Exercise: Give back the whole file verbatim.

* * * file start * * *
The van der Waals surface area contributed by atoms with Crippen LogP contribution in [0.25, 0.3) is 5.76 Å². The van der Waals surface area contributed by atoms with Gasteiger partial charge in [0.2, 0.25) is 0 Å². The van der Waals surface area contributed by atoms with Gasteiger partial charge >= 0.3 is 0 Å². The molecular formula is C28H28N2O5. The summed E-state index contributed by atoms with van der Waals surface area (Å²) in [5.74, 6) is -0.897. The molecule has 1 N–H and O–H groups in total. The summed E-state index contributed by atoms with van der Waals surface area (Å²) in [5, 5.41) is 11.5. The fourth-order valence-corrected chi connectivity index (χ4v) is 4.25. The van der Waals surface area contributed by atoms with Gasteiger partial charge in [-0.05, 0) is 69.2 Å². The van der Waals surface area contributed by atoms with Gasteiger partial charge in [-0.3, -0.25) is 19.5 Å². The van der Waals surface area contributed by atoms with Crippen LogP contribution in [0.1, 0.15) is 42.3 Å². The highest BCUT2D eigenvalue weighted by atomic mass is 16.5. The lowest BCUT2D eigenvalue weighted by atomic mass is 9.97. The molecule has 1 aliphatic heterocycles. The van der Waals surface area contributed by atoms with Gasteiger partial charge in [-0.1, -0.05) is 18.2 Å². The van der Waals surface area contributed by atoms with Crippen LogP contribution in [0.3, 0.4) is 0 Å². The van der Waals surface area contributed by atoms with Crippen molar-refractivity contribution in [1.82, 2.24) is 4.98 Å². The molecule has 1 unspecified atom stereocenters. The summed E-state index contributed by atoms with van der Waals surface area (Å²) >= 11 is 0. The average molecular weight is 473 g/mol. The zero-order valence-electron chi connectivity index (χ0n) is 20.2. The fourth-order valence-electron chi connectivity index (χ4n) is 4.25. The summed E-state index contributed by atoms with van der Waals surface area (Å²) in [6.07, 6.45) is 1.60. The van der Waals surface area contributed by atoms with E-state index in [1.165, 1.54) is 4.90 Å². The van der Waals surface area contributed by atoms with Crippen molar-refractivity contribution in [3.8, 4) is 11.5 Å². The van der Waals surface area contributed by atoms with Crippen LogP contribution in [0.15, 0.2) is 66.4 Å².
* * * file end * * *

The van der Waals surface area contributed by atoms with Crippen LogP contribution in [0.25, 0.3) is 5.76 Å². The van der Waals surface area contributed by atoms with Gasteiger partial charge in [0.2, 0.25) is 0 Å². The van der Waals surface area contributed by atoms with Gasteiger partial charge >= 0.3 is 0 Å². The molecular formula is C28H28N2O5. The summed E-state index contributed by atoms with van der Waals surface area (Å²) in [5.74, 6) is -0.897. The molecule has 1 N–H and O–H groups in total. The summed E-state index contributed by atoms with van der Waals surface area (Å²) in [5, 5.41) is 11.5. The fourth-order valence-corrected chi connectivity index (χ4v) is 4.25. The van der Waals surface area contributed by atoms with Gasteiger partial charge in [-0.05, 0) is 69.2 Å². The van der Waals surface area contributed by atoms with Gasteiger partial charge in [-0.3, -0.25) is 19.5 Å². The van der Waals surface area contributed by atoms with Crippen LogP contribution in [0.1, 0.15) is 42.3 Å². The highest BCUT2D eigenvalue weighted by atomic mass is 16.5. The lowest BCUT2D eigenvalue weighted by atomic mass is 9.97. The molecule has 1 aliphatic heterocycles. The van der Waals surface area contributed by atoms with Gasteiger partial charge in [-0.1, -0.05) is 18.2 Å². The van der Waals surface area contributed by atoms with Crippen LogP contribution in [0.3, 0.4) is 0 Å². The van der Waals surface area contributed by atoms with Crippen molar-refractivity contribution in [1.82, 2.24) is 4.98 Å². The molecule has 1 unspecified atom stereocenters. The summed E-state index contributed by atoms with van der Waals surface area (Å²) >= 11 is 0. The average molecular weight is 473 g/mol. The zero-order valence-electron chi connectivity index (χ0n) is 20.2. The fourth-order valence-electron chi connectivity index (χ4n) is 4.25. The summed E-state index contributed by atoms with van der Waals surface area (Å²) in [6.07, 6.45) is 1.60. The van der Waals surface area contributed by atoms with E-state index in [1.165, 1.54) is 4.90 Å². The van der Waals surface area contributed by atoms with Crippen molar-refractivity contribution in [3.8, 4) is 11.5 Å². The van der Waals surface area contributed by atoms with Crippen LogP contribution in [0.15, 0.2) is 66.4 Å².